• Hunter Cresswell

Five public access points to river – Chelsea wants input

Consultation online until Feb. 18

Forgive the pun, but let’s dive into the issue of public access to the Gatineau River in Chelsea.

The municipality of Chelsea, through an online public consultation, is asking for input on possible future locations of river access sites including here, near Chemin Kirk’s Ferry and the community trail. Hunter Cresswell photo

The promised and long-awaited public consultation on where access points will be, what they will look like and the possibility of an official boat ramp came in the form of three online questionnaires on the Cocoriko online public consultation platform. Chelsea originally planned to hold the consultation in-person, but gatherings still aren’t allowed under current provincial laws due to the ongoing COVID-19 pandemic.

“Given the context with COVID restrictions, all municipal consultations are held online and not in-person. Also, an online public consultation gives the opportunity for more residents to have their say on the subject, since the survey can be held over four weeks and not just an evening or two,” Mayor Caryl Green wrote in an email to The Low Down.

The survey asks for input on five possible public access locations: near Chemin Kirk’s Ferry and the community trail; along River Road near Chemin Carnochan; along the community trail behind a vacant lot near the Chelsea Smokehouse; near the Farm Point community centre or park; or between Chemin Carman and the municipal border with La Pêche.

Maps are provided to show the exact location of each access point.

“The survey results will help council to identify potential sites for access to the Gatineau River (number to be determined). Once the sites have been identified, a feasibility study will be conducted on each site. This study will also establish the cost to develop a safe access point to the river,” Green wrote in response to a question about cost estimates for the access points.

When asked why the public was being consulted when a cost estimate is not yet available, she wrote: “Feasibility studies can be costly. Council wants to identify possible sites before conducting a feasibility study or cost analysis on potential access points. Only when the feasibility studies are completed, and the associated costs are known, will the council decide where, how and when to build safe access points to the river.”

Ward 3 Coun. Greg McGuire has one proposed access site in his ward, near Chemin Kirk’s Ferry and the community trail. He said he shared the concerns that he’s heard from neighbours and residents about parking, privacy and noise.

“It might be better if we had simpler access points. Just stairs here and there down to the water along the trail,” McGuire said.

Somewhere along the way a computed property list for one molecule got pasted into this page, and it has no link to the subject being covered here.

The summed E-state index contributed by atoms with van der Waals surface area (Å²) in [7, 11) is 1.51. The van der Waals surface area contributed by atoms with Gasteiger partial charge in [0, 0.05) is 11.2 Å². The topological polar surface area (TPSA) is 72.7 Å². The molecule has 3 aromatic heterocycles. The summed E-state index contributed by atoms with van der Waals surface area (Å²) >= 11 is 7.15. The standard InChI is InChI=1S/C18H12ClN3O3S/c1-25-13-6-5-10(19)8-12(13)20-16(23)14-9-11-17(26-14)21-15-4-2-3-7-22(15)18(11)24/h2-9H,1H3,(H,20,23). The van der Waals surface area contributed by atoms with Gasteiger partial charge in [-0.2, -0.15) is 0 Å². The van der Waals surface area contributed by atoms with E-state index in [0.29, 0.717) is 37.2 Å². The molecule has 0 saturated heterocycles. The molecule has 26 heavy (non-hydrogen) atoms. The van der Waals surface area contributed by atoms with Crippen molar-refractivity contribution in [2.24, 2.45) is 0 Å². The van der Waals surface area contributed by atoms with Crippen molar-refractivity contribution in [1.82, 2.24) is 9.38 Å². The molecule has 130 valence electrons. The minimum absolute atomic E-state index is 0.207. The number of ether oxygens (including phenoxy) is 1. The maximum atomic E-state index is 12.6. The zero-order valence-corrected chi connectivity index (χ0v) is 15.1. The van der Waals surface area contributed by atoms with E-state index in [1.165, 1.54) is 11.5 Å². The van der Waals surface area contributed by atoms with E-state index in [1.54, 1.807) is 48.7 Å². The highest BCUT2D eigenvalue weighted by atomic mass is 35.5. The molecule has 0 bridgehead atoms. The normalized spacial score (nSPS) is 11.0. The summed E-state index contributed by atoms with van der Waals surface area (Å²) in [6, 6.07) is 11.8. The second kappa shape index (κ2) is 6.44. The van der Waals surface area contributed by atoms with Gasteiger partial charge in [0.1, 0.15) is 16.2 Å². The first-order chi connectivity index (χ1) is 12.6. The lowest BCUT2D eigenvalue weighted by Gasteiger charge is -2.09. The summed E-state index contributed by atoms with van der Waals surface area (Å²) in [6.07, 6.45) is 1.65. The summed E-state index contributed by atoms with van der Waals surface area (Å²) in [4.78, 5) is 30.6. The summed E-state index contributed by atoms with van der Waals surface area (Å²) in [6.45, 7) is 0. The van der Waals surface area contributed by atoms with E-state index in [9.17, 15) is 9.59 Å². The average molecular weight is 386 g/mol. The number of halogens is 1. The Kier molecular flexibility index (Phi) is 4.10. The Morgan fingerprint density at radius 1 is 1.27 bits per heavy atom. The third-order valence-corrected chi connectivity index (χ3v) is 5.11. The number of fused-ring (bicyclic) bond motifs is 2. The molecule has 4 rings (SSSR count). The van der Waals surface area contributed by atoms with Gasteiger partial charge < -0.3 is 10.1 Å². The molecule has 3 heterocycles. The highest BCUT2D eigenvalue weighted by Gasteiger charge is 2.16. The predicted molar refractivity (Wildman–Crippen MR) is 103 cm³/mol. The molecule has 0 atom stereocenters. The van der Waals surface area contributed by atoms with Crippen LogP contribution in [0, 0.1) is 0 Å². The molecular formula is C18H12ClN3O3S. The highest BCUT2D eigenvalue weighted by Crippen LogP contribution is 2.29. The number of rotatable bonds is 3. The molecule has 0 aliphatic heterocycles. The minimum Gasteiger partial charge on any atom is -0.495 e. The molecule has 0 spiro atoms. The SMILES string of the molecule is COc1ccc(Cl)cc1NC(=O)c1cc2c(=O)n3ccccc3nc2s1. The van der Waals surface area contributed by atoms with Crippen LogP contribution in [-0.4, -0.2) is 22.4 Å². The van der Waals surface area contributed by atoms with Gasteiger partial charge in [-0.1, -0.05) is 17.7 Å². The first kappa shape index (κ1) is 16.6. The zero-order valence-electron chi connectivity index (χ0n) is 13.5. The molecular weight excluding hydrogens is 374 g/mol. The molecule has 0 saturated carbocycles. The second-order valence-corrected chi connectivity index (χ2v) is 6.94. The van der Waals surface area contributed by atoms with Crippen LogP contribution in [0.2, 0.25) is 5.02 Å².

As the consultation continues, details, such as liability, will be worked out.

“Municipal staff are currently establishing the legal requirements related to providing access to the Gatineau River,” Green wrote, adding that the access points won’t be staffed with lifeguards and that MRC des Collines Police will respond to calls at access points as needed.

When asked about what is driving the complicated process of opening up river access to the public when some access points are very close to residents' homes, both Green and McGuire said that the municipality is moving ahead with this project at the requests of citizens.

“The comments received during the initial consultation on the dock bylaw indicated that residents would like to have access to the Gatineau River from the community trail, by foot or bicycle, but not from a nearby parking lot,” Green wrote.

“It’s something council has been hearing since I’ve been elected,” McGuire confirmed.

After the consultation ends in February, the comments and questions gathered will be compiled and given to both councillors and staff.

By the evening of Jan. 25, almost 2,000 votes had been cast in the consultation.

Two related but separate surveys ask for input on the idea of a community dock, a boat launch and other amenities.

This issue has reared its head because of the municipality of Chelsea’s $47,426 purchase of 1.89 million square metres of Gatineau River waterfront property, which was approved in early 2020. A public consultation on the purchase took place in February 2020 and packed a room in the Meredith Centre.

To take part in the consultation, visit chelsea.cocoriko.org through Feb. 18 or reach out to your councillor.

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